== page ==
After lunch we wanted to take a closer look inside the Skull Valley General Store. This place is the real deal. We were impressed to see wood floors, “penny” candy behind the counter, several huge antique glass display cases full of convenience items plus a wood stove crackling away in front of a checkerboard table.  On the walls hung signs for fresh bread, eggs, and other locally made goodies. A large homemade quilt hung on supports, possibly a leftover from the Skull Valley Pie, Ice Cream Social and Quilt Show in October. Plan to spend some browsing time in the general store. Shop for books about cowboys and horse ranching or pick up a souvenir Skull Valley cap.

Another notable feature about Skull Valley is its gas station and garage. On many of our trips along Arizona’s back roads and old highways, we often have encountered some old-style gas stations but the pumps have either been neglected or removed. It’s nice to see folks in Skull Valley have maintained or restored parts of this historic community, whether it’s in the form of a gas station, general store, diner or train depot museum. Skull Valley is a great change of scenery from urban traffic jams and suburban sprawl.

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Read more about the Depot Museum and how Skull Valley got its name.

Next week: a tour of the George Phippen memorial studio and gallery

Skull Valley Diner

Skull Valley Diner

 

Back way to Prescott through Skull Valley

‘Back way’ to Prescott through Skull Valley

Skull Valley General Store

Skull Valley General Store

You can still 'fill 'er up' at Skull Valley Garage

You can still ‘fill ‘er up’ at Skull Valley Garage

Section house was home to the railway section boss

Section house was home to the railway section boss

Amazing variety of goods at Skull Valley General Store

Amazing variety of goods at Skull Valley General Store

Salsa Trail ends at Safford’s Salsa Fest

Delicious lunch at Salsa Trail's La Casita in Thatcher, Ariz.

It’s that time again in Arizona – fall festival time! And if you love Mexican food, especially all kinds of salsa, then chances are you’ll want to head to Safford for the Arizona Salsa Festival Sept 28-29.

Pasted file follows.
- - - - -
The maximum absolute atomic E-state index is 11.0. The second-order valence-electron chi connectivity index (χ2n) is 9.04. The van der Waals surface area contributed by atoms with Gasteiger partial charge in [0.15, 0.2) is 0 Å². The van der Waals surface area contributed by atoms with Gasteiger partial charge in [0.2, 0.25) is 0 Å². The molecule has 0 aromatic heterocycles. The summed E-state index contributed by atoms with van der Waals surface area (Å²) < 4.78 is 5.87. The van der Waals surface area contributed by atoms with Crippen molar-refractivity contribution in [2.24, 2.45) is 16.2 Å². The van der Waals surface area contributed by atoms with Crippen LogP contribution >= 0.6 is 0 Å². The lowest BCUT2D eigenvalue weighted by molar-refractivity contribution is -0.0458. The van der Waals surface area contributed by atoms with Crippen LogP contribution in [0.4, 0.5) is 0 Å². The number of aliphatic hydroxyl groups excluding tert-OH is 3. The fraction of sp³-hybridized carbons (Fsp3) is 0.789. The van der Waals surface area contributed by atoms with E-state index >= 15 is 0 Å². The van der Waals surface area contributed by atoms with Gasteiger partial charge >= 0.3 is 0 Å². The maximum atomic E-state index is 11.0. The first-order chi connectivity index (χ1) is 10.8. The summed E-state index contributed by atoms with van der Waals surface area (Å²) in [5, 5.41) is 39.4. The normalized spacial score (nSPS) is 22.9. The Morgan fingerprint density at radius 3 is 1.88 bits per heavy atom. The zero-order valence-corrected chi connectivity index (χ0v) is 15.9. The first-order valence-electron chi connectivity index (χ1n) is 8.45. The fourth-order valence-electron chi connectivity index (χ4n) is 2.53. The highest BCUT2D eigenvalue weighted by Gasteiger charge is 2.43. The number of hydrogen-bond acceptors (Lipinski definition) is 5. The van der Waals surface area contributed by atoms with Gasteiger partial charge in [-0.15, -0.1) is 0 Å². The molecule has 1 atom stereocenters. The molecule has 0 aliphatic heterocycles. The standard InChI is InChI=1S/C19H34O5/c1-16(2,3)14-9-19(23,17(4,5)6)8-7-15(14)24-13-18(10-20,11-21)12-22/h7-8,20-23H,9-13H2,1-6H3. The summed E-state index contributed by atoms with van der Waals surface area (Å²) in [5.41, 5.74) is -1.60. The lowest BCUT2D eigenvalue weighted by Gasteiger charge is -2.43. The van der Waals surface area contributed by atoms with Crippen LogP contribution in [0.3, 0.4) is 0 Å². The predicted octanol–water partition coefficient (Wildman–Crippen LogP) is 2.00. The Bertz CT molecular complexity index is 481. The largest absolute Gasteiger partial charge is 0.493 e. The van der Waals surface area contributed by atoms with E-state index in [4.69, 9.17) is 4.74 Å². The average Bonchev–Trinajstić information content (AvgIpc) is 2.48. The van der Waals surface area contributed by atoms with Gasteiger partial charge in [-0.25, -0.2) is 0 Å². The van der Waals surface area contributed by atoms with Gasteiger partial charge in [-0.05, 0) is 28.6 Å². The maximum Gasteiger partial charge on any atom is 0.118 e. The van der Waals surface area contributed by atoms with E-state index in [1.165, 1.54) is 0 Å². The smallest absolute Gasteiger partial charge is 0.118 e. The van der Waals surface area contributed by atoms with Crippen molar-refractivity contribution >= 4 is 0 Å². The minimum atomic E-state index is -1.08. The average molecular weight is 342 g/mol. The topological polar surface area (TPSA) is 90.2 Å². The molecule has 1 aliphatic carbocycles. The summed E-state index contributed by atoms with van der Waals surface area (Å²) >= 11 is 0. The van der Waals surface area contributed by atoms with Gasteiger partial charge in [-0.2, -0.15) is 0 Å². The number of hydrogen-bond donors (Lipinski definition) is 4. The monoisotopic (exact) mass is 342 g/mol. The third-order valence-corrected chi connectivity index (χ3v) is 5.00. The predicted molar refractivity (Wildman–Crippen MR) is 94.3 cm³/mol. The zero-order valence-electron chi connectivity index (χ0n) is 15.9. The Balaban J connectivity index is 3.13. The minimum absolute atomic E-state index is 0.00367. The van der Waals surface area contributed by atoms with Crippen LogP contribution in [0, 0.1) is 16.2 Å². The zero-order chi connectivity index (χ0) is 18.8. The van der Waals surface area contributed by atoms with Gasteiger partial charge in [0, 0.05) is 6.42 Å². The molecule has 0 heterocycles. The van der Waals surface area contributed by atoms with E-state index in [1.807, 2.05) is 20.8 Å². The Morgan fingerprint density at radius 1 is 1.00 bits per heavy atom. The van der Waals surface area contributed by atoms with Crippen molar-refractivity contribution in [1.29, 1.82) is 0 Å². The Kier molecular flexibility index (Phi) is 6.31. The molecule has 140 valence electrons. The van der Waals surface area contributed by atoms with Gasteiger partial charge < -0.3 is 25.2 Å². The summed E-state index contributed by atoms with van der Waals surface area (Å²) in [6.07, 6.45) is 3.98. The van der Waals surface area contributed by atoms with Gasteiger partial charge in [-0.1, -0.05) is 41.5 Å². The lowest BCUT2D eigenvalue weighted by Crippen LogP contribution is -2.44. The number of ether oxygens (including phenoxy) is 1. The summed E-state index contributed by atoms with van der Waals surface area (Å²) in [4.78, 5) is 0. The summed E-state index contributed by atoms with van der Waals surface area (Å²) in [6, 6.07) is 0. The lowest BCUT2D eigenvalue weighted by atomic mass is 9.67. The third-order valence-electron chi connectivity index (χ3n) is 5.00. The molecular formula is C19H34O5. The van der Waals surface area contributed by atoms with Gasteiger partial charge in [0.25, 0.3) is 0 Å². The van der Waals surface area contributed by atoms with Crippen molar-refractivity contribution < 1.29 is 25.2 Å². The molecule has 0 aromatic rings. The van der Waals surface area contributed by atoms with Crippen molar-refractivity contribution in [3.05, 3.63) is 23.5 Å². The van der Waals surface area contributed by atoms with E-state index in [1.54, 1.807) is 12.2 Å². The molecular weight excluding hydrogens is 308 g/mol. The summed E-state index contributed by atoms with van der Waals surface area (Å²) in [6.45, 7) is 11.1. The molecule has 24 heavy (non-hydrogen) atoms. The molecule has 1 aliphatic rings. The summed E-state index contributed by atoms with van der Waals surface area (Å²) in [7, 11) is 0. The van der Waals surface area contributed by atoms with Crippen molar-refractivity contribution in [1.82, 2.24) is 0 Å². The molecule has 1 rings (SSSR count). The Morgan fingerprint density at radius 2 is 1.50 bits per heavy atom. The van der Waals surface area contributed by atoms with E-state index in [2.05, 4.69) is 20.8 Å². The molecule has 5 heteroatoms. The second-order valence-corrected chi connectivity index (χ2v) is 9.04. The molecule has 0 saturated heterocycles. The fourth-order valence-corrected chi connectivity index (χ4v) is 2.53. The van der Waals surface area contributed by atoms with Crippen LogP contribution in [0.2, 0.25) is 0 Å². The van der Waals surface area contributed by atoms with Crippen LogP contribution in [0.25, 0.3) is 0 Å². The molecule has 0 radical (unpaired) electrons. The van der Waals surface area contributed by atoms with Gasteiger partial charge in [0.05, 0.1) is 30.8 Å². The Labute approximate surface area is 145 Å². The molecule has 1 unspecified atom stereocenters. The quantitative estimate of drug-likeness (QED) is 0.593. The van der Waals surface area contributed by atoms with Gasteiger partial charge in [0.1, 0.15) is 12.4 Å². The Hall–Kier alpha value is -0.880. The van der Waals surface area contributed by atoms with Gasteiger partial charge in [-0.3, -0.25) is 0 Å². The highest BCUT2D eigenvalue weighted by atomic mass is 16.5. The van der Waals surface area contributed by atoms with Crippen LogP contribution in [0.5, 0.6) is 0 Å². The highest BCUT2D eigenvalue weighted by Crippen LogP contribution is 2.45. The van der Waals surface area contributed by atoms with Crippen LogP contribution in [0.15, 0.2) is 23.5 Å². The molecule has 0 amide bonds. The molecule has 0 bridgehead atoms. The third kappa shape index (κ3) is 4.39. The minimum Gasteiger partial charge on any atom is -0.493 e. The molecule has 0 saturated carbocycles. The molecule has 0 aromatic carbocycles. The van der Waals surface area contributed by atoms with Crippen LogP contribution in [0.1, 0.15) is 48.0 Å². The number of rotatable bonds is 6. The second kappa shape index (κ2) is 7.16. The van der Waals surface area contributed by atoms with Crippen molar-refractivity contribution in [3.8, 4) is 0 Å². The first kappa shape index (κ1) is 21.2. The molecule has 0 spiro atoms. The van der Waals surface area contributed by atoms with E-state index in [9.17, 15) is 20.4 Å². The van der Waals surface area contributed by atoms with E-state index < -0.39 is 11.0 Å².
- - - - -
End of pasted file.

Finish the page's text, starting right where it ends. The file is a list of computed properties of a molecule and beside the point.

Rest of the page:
Salsa is famous throughout the Southwest, and in Safford (located 165 southeast of Phoenix), there’s a literal melting pot of salsas of all types and flavors. As there are many different types of chile peppers; so is there a wide variety of salsas. And these varieties are likely to end up in the judging sample bowls for the Salsa Fest.

Safford is one of the primary Arizona cities along what’s known as Arizona Salsa Trail. The ‘trail’ stretches between Thatcher and Clifton including smaller communities such as Duncan, York, Solomon and Pima.  Several independent, family-owned Mexican restaurants, cafes, markets, plus a chile company and a tortilla factory participate in this culinary tourism route, dating back to 2005.

AzGetawayTravel picked up part of the Salsa Trail this past weekend, as we ventured to southeast Arizona. We stopped for a Saturday lunch at La Casita in Thatcher. Naturally — and very typically — we guzzled up the hot sauce with the chips before our entrees arrived. I ordered the taco-enchilada-burrito combo and Chuck requested the taco salad with beef. His looked wonderful: crisp, freshly cut vegetables, ample amounts of roast beef chunks in a bed of warm tortilla chips. I was glad I had no rice or beans to accompany my combo, since it was obvious I would already need a “to-go” box. My meal was so tempting I almost forgot to take a photo before I dug in. Oops — that’s why the above photo shows the burrito already dissected. I couldn’t wait to take a taste of that green chile beef filling. After eating my cheese enchilada, I decided to ‘take out’ the taco.

Salsa Fest in Safford is Sept. 28-29Tip: If you intend to try one of more of these Salsa Trail restaurants on a weekend getaway, you’ll need to plan ahead and check their business hours. Many of these are closed Sundays.

Festivities for the Salsa Fest kick off on Friday evening Sept. 28 with colorful hot air balloons on Main Street in historic downtown Safford. Saturday’s events include Chihuahua dog races and costume contest, live music, custom car show, kid’s activities, jalapeno pepper eating contest and of course, the salsa making contest, salsa recipe judging and salsa sampling.

Readers, I just have to ask: What’s your favorite kind of hot sauce or salsa? Do you like the smooth, blended red — or salsa verde? Or maybe a chunky style? Or are you a fan of pico de gallo? What’s your hot index?

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Guaymas, Sonora pearl farm a ‘must-see’

pearl on chain

Sea of Cortez pearl set in sterling silver

No vacation to the San Carlos-Guaymas coastal resort area of Sonora, Mexico is complete without a stop at Perlas del Mar de Cortez, (Sea of Cortez Pearl Farm). The attraction is not only a tourist destination; it’s an ongoing research facility of pearl-producing oysters, a scientific enterprise of pearl farming and also, a kind of historical landmark.